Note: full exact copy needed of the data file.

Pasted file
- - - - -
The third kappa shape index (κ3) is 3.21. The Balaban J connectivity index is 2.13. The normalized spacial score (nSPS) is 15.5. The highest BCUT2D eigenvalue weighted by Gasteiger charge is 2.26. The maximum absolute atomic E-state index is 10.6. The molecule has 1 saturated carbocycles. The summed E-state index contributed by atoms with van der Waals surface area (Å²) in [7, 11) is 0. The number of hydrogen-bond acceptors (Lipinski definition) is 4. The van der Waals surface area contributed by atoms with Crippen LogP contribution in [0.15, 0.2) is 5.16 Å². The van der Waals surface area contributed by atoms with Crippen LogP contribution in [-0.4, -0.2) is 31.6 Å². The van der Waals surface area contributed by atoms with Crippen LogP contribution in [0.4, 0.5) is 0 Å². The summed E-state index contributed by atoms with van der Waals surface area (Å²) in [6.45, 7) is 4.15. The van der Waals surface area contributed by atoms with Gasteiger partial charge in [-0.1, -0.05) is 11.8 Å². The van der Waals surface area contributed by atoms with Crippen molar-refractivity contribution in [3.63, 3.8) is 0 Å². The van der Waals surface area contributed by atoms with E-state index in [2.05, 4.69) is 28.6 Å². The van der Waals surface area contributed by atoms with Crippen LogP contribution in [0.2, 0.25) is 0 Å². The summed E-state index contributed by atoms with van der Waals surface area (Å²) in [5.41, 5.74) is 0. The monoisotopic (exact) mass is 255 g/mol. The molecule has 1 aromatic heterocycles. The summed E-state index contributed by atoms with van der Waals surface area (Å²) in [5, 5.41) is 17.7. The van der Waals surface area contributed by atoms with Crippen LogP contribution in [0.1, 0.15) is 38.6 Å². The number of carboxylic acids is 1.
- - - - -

The third kappa shape index (κ3) is 3.21. The Balaban J connectivity index is 2.13. The normalized spacial score (nSPS) is 15.5. The highest BCUT2D eigenvalue weighted by Gasteiger charge is 2.26. The maximum absolute atomic E-state index is 10.6. The molecule has 1 saturated carbocycles. The summed E-state index contributed by atoms with van der Waals surface area (Å²) in [7, 11) is 0. The number of hydrogen-bond acceptors (Lipinski definition) is 4. The van der Waals surface area contributed by atoms with Crippen LogP contribution in [0.15, 0.2) is 5.16 Å². The van der Waals surface area contributed by atoms with Crippen LogP contribution in [-0.4, -0.2) is 31.6 Å². The van der Waals surface area contributed by atoms with Crippen LogP contribution in [0.4, 0.5) is 0 Å². The summed E-state index contributed by atoms with van der Waals surface area (Å²) in [6.45, 7) is 4.15. The van der Waals surface area contributed by atoms with Gasteiger partial charge in [-0.1, -0.05) is 11.8 Å². The van der Waals surface area contributed by atoms with Crippen molar-refractivity contribution in [3.63, 3.8) is 0 Å². The van der Waals surface area contributed by atoms with E-state index in [2.05, 4.69) is 28.6 Å². The van der Waals surface area contributed by atoms with Crippen LogP contribution in [0.2, 0.25) is 0 Å². The summed E-state index contributed by atoms with van der Waals surface area (Å²) in [5.41, 5.74) is 0. The monoisotopic (exact) mass is 255 g/mol. The molecule has 1 aromatic heterocycles. The summed E-state index contributed by atoms with van der Waals surface area (Å²) in [5, 5.41) is 17.7. The van der Waals surface area contributed by atoms with Crippen LogP contribution in [0.1, 0.15) is 38.6 Å². The number of carboxylic acids is 1.